One of our biggest concerns is avoiding “Poison Wood” trees that grow all over the island. Robert showed us some photos he found on the internet of a poor soul who tangled with one on Grand Turk. It didn’t say whether he survived. The problem for us as we’re trying to clear tunnels through the dense bush is that they are a little tricky to identify. So far no one has encountered one (or started to show symptoms yet!), but it remains a constant source of concern. It reminds Toni and I of a plant they warned us about when we worked in Panama – “tu toca tu mata” “you touch it you die” … or wish you did.
By Randy Davis, Ships of Discovery
Many people ask me what archeologists do. “Are you a treasure hunter?” Yes I am but not like most people think. My treasure and what gives the value to any object, be it a car or a piece of furniture, is the story.
Think of it like this. The treasure hunter goes down to the beach where he heard there were some golf clubs spotted. He quickly scours the area and finds 3 — a 9 iron, a 6 iron, and a 3 iron from 1954. He calls a club dealer and finds out these are worth $29 a piece—great. The archeologist, however, goes back to the site and carefully excavates the area and eventually finds a bag with several other clubs in it. He notices that the monogram on the bag is JFK. In this example, now we have a story; the real treasure and what gives value to the objects.
Today in the overgrowth of the original fort we found 2 pieces of what we thought were musket furniture (see image at left) —the parts of metal on the gun (see image below). At first we were not sure about them, but it had markings that if deciphered could help tell the story of Fort St. George. Now the detective work begins. It is a 200 year old CSI case.
As soon as we got back to our quarters I reexamined the piece to see if there were any clues we overlooked in the field. Then I began a search that 30 years ago when I started in archeology could have taken 6 months. By the time you called a few people and found out who to send a picture to, developed your pictures, sent them, and they responded with a call or letter that they had no idea but they sent them to another museum curator and he would call me, it could easily be months. Today, however, with the internet, databases, E-mail, and cell phones, this process is shortened so that many of these searches can begin in the field.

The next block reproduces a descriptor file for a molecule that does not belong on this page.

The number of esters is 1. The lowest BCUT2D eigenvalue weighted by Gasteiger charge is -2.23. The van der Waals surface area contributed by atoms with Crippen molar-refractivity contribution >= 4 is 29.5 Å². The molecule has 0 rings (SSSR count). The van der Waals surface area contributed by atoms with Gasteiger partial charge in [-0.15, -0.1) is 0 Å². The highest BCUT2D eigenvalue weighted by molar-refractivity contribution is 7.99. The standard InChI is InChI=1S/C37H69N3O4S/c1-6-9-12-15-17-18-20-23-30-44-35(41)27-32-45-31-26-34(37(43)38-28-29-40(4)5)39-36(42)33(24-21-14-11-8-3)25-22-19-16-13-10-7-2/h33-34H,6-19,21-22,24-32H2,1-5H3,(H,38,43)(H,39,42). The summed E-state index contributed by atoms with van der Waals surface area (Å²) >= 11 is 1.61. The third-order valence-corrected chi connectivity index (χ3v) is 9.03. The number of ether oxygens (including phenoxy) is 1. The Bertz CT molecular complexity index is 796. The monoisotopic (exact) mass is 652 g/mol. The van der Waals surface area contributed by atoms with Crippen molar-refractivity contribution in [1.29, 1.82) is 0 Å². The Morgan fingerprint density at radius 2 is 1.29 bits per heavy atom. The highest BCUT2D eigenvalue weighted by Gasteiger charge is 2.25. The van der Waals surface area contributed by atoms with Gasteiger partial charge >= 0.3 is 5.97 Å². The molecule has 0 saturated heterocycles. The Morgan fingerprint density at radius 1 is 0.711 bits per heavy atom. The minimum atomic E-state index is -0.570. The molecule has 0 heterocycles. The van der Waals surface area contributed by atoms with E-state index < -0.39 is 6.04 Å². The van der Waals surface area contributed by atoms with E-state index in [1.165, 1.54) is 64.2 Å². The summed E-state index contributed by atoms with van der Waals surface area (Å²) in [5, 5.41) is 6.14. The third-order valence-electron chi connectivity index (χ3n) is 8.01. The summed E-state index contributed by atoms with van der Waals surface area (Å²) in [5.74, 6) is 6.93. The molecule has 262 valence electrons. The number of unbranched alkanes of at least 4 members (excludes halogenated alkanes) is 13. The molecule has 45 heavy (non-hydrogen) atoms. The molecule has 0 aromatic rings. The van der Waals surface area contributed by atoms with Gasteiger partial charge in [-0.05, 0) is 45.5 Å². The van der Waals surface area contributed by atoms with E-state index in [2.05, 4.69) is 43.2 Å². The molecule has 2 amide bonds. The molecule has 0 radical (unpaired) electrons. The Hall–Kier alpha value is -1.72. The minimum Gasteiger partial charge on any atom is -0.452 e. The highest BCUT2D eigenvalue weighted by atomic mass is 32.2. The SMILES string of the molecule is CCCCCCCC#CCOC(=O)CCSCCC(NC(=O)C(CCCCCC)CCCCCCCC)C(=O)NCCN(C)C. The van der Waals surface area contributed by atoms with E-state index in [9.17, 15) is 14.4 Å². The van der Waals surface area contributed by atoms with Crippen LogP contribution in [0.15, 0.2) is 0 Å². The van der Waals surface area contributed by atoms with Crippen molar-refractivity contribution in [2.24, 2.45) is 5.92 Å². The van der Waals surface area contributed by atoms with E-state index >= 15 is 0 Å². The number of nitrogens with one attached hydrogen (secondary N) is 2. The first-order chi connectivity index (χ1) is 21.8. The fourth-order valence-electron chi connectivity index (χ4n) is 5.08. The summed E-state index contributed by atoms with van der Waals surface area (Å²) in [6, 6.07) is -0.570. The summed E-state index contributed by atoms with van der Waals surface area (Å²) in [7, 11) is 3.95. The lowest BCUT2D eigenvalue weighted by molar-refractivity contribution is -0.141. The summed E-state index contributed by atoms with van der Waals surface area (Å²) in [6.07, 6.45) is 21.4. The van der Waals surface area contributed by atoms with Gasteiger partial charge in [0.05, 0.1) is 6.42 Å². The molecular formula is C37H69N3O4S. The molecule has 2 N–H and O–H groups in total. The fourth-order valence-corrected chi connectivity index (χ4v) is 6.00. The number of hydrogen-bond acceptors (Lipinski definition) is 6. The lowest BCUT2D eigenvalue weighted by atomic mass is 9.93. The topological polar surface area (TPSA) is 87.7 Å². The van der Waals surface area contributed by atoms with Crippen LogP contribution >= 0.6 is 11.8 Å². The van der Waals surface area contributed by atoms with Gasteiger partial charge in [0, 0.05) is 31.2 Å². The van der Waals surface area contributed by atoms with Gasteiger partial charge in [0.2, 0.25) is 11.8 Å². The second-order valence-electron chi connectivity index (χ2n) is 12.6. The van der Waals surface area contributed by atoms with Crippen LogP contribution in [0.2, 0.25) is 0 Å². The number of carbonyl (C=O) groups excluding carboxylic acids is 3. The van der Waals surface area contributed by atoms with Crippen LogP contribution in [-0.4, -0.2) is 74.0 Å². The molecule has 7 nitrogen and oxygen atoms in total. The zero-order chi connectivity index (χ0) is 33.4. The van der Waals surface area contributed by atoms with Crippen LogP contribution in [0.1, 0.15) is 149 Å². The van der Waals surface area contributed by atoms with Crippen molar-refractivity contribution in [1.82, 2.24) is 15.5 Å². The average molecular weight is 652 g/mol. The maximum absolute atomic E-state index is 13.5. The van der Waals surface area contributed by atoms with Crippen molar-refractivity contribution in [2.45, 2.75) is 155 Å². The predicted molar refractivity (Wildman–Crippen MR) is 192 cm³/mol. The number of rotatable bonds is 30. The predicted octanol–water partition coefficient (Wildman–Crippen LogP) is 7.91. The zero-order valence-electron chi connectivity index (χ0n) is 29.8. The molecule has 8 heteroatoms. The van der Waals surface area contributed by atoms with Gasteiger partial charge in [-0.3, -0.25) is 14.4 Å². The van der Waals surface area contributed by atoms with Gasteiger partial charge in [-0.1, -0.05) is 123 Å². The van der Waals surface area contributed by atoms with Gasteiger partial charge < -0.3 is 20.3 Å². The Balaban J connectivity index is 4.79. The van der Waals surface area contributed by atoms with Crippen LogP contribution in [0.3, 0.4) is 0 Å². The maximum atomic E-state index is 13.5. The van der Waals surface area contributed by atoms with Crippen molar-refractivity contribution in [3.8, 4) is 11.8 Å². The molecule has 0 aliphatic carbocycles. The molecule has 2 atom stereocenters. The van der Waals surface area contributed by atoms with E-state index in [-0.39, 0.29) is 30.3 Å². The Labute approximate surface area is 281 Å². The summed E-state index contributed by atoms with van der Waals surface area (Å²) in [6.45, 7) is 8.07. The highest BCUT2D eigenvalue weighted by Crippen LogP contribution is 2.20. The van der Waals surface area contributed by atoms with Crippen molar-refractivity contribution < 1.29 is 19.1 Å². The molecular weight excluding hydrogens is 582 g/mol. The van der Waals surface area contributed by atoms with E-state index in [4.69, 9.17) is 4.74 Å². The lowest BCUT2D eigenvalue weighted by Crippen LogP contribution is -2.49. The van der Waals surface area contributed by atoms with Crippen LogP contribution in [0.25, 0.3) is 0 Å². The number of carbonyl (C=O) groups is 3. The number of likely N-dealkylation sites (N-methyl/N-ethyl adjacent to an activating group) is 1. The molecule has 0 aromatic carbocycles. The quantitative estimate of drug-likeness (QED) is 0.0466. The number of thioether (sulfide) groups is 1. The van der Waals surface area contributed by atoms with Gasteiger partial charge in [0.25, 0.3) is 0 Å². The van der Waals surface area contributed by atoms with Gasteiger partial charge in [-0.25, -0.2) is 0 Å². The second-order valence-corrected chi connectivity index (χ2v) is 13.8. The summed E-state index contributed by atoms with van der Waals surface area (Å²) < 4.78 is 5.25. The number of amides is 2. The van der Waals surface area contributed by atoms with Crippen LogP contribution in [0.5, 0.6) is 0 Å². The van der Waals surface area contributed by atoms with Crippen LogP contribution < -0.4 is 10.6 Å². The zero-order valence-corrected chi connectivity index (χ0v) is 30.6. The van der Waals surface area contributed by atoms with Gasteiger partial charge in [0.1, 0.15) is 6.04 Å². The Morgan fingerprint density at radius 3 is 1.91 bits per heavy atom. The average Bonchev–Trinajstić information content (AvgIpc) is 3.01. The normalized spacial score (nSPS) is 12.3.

The internet search was of no help. There was nothing under musket images or general information on the web. Thankfully, an article we have from the Parks Canada was a winner. I was able to pull up weapons from a shipwreck done several decades ago that had the exact same object—a wrist escutcheon from a musket. Great! Part of the story was answered. But what did those letters and numbers mean that were on the piece? In the Canadian report it was thought that these symbols were to identify where the musket was stored. We hope there is more to it than that. An E-mail was sent to an associate that is an expert on small arms. We will continue to investigate the site and other objects until we can tell the story of Fort St. George.
Meanwhile the search continues…
By Robert Krieble, Ships of Discovery
As a kid I remember a dinner time conversation between my Father and Grandfather discussing the cannons off Fort George. I couldn’t believe that “real cannons” could be right there in the water across from Pine Cay and nobody had gone and taken them away. Since then I have continued to find Fort George and its famous cannons fascinating and hope in the future I will be able to show my children the cannons and fort I found so impressive as a child.
The urgent need to document and preserve this site as it literally erodes in front of our eyes is why I am very excited to be invited back to work with the museum after my initiation into archaeology on the 2008 Trouvadore expedition. With Fort George dominating the view from our house on Pine Cay, this project is truly right in my backyard. As a result of my proximity and familiarity with the island and the responsibility of arranging for transportation to the job site I have not been able to spend as much time as everyone else on Ft. George.
Instead I have had the jobs of water taxi driver, marine mechanic, carpenter and general gofer (go for this…go for that…).
Trying to do multiple things at once makes it very easy to forget something important. We have had problems with our smaller Boston Whaler since the beginning of the trip. When cold it’s very difficult to start. As a result we drained the battery multiple times trying to start the boat. Each time we killed the battery it would go on the charger for a few hours and we would try again.